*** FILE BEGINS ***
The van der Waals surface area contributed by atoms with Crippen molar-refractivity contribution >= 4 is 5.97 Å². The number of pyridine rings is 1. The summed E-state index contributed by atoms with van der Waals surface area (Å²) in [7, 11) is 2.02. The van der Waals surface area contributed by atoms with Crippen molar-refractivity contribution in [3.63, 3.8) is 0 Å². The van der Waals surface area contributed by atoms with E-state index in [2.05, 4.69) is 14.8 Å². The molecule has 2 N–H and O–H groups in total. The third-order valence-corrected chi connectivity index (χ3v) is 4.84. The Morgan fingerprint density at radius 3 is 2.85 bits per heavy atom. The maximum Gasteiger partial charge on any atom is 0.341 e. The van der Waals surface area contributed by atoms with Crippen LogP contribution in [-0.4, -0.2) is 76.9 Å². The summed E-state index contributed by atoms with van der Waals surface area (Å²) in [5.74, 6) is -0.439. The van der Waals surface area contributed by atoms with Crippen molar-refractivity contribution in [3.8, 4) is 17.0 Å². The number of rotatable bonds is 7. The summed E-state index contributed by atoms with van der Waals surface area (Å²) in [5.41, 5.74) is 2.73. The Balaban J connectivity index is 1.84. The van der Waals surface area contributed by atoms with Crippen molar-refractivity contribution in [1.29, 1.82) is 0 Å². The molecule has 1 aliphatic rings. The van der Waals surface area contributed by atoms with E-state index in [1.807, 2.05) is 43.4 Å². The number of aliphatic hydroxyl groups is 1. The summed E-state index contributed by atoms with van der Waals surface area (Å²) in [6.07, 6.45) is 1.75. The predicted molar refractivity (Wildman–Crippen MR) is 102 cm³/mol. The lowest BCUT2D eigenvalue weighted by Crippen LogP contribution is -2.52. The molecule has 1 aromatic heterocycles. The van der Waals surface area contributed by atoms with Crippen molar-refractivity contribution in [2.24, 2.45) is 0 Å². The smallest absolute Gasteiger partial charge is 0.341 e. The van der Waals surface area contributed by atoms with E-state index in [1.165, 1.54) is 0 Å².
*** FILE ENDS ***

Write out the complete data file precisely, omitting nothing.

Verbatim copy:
The van der Waals surface area contributed by atoms with Crippen molar-refractivity contribution >= 4 is 5.97 Å². The number of pyridine rings is 1. The summed E-state index contributed by atoms with van der Waals surface area (Å²) in [7, 11) is 2.02. The van der Waals surface area contributed by atoms with Crippen molar-refractivity contribution in [3.63, 3.8) is 0 Å². The van der Waals surface area contributed by atoms with E-state index in [2.05, 4.69) is 14.8 Å². The molecule has 2 N–H and O–H groups in total. The third-order valence-corrected chi connectivity index (χ3v) is 4.84. The Morgan fingerprint density at radius 3 is 2.85 bits per heavy atom. The maximum Gasteiger partial charge on any atom is 0.341 e. The van der Waals surface area contributed by atoms with Crippen LogP contribution in [-0.4, -0.2) is 76.9 Å². The summed E-state index contributed by atoms with van der Waals surface area (Å²) in [5.74, 6) is -0.439. The van der Waals surface area contributed by atoms with Crippen molar-refractivity contribution in [3.8, 4) is 17.0 Å². The number of rotatable bonds is 7. The summed E-state index contributed by atoms with van der Waals surface area (Å²) in [5.41, 5.74) is 2.73. The Balaban J connectivity index is 1.84. The van der Waals surface area contributed by atoms with Crippen molar-refractivity contribution in [1.29, 1.82) is 0 Å². The molecule has 1 aliphatic rings. The van der Waals surface area contributed by atoms with E-state index in [1.807, 2.05) is 43.4 Å². The number of aliphatic hydroxyl groups is 1. The summed E-state index contributed by atoms with van der Waals surface area (Å²) in [6.07, 6.45) is 1.75. The predicted molar refractivity (Wildman–Crippen MR) is 102 cm³/mol. The lowest BCUT2D eigenvalue weighted by Crippen LogP contribution is -2.52. The molecule has 1 aromatic heterocycles. The van der Waals surface area contributed by atoms with Crippen molar-refractivity contribution in [2.24, 2.45) is 0 Å². The smallest absolute Gasteiger partial charge is 0.341 e. The van der Waals surface area contributed by atoms with E-state index in [1.165, 1.54) is 0 Å².